FDA Approves First Implantable Glucose Monitoring System

diabetes meter next to insulin
Roni Shye
Roni Shye, PharmD BCGP BCACP, is a licensed pharmacist in the states of Florida, Ohio, and Pennsylvania.
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Many diabetics are tasked with checking their blood sugar multiple times a day, a burden that can be costly and painful. Recently, with the evolution of Continuous Glucose Monitors (CGM), diabetes management has gotten easier as patients can instantly check their blood sugar throughout the day. And now, care may get even easier with the recent approval of the first long-term implantable system in the US—the Eversense CGM System.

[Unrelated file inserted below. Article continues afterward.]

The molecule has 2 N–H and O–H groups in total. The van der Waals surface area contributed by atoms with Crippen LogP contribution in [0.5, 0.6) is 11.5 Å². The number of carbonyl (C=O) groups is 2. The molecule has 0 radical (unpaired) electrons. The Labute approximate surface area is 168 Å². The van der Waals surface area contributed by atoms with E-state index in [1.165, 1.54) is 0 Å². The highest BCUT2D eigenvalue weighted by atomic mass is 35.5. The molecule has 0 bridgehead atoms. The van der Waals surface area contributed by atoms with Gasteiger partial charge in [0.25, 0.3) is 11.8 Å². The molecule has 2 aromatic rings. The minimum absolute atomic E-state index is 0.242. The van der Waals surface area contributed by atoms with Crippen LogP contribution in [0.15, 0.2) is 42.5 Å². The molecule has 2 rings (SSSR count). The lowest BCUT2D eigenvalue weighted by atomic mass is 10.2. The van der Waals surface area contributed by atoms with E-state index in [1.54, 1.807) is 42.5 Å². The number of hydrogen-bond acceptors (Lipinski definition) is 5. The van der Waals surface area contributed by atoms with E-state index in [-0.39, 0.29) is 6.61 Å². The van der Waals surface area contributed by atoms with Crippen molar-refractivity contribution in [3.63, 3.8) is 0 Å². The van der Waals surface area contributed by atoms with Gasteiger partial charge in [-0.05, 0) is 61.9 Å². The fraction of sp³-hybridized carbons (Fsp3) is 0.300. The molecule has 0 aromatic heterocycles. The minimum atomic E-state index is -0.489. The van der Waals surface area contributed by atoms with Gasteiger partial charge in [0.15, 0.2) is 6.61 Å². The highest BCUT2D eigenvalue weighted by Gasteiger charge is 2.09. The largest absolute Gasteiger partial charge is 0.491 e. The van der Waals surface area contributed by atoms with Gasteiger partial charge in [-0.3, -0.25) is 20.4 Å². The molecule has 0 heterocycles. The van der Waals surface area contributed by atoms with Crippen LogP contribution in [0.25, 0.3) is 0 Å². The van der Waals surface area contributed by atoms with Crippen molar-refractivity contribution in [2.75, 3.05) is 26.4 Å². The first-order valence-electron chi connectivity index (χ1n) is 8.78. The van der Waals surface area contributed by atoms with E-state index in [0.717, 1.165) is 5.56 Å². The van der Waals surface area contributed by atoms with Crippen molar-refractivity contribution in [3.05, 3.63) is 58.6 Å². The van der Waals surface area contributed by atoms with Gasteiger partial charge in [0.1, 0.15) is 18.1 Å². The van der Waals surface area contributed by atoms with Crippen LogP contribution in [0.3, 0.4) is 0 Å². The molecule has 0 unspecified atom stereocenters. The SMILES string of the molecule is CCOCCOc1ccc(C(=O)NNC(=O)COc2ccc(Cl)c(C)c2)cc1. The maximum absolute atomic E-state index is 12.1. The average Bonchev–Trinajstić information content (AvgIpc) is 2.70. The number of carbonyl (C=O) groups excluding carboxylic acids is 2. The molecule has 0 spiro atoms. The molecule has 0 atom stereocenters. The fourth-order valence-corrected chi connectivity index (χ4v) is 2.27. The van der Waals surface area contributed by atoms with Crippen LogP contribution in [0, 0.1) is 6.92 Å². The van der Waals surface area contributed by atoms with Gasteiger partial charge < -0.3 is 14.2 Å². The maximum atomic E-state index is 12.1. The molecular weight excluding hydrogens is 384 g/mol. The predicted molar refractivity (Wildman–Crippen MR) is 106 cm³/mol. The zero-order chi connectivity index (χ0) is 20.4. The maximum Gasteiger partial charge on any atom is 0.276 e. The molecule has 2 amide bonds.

How does the Eversense System work?

According to the manufacturer, Senseonics, the implanted sensor uses a novel light sensor to measure glucose levels. The light sensor is coated with a chemical that produces a small amount of light when exposed to blood sugar. Every five minutes, the blood sugar measurements are sent to a mobile device or tablet.

The Eversense system is indicated in persons with diabetes who are 18 years of age and older.  

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How is the device implanted?

The device is implanted under the skin by a qualified physician during an outpatient procedure. Once inserted, the sensor will last up to 90-days.

Are there any side effects?

The following are potential adverse effects related to the insertion, removal, and wear of the sensor:

How much will the Eversence cost?

According to Diabetes Daily, the system will cost around $7 to $8 per day

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